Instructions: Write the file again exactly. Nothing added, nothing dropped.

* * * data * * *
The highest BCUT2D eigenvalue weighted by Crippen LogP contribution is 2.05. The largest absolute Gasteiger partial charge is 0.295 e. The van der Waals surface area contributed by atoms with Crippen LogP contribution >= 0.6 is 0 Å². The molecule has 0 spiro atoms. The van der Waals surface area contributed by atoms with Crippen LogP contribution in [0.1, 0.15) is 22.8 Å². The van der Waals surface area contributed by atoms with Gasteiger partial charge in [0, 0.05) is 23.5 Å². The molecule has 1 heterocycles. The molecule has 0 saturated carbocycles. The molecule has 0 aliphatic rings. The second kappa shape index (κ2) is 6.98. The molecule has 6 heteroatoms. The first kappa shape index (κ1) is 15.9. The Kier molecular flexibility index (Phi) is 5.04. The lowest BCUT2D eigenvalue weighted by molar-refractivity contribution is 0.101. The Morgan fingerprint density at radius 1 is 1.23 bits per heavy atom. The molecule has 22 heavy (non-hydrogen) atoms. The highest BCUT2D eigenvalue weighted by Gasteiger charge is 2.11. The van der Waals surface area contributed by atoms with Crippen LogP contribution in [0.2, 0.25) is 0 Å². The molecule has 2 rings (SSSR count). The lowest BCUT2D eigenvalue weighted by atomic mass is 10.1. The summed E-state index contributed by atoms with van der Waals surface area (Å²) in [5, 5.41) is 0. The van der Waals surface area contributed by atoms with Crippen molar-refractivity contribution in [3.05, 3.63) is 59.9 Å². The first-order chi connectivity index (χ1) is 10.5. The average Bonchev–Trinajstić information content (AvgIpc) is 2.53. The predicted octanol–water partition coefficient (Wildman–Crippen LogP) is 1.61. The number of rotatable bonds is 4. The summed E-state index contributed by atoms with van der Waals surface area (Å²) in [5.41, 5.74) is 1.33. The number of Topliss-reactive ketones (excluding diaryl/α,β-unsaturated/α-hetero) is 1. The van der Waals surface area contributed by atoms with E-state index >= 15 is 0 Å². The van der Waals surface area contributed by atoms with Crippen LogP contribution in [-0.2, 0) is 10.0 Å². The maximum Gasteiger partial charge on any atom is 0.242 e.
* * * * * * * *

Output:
The highest BCUT2D eigenvalue weighted by Crippen LogP contribution is 2.05. The largest absolute Gasteiger partial charge is 0.295 e. The van der Waals surface area contributed by atoms with Crippen LogP contribution >= 0.6 is 0 Å². The molecule has 0 spiro atoms. The van der Waals surface area contributed by atoms with Crippen LogP contribution in [0.1, 0.15) is 22.8 Å². The van der Waals surface area contributed by atoms with Gasteiger partial charge in [0, 0.05) is 23.5 Å². The molecule has 1 heterocycles. The molecule has 0 saturated carbocycles. The molecule has 0 aliphatic rings. The second kappa shape index (κ2) is 6.98. The molecule has 6 heteroatoms. The first kappa shape index (κ1) is 15.9. The Kier molecular flexibility index (Phi) is 5.04. The lowest BCUT2D eigenvalue weighted by molar-refractivity contribution is 0.101. The Morgan fingerprint density at radius 1 is 1.23 bits per heavy atom. The molecule has 22 heavy (non-hydrogen) atoms. The highest BCUT2D eigenvalue weighted by Gasteiger charge is 2.11. The van der Waals surface area contributed by atoms with Crippen LogP contribution in [0.2, 0.25) is 0 Å². The molecule has 2 rings (SSSR count). The lowest BCUT2D eigenvalue weighted by atomic mass is 10.1. The summed E-state index contributed by atoms with van der Waals surface area (Å²) in [5, 5.41) is 0. The van der Waals surface area contributed by atoms with Crippen molar-refractivity contribution in [3.05, 3.63) is 59.9 Å². The first-order chi connectivity index (χ1) is 10.5. The average Bonchev–Trinajstić information content (AvgIpc) is 2.53. The predicted octanol–water partition coefficient (Wildman–Crippen LogP) is 1.61. The number of rotatable bonds is 4. The summed E-state index contributed by atoms with van der Waals surface area (Å²) in [5.41, 5.74) is 1.33. The number of Topliss-reactive ketones (excluding diaryl/α,β-unsaturated/α-hetero) is 1. The van der Waals surface area contributed by atoms with E-state index >= 15 is 0 Å². The van der Waals surface area contributed by atoms with Crippen LogP contribution in [-0.2, 0) is 10.0 Å². The maximum Gasteiger partial charge on any atom is 0.242 e.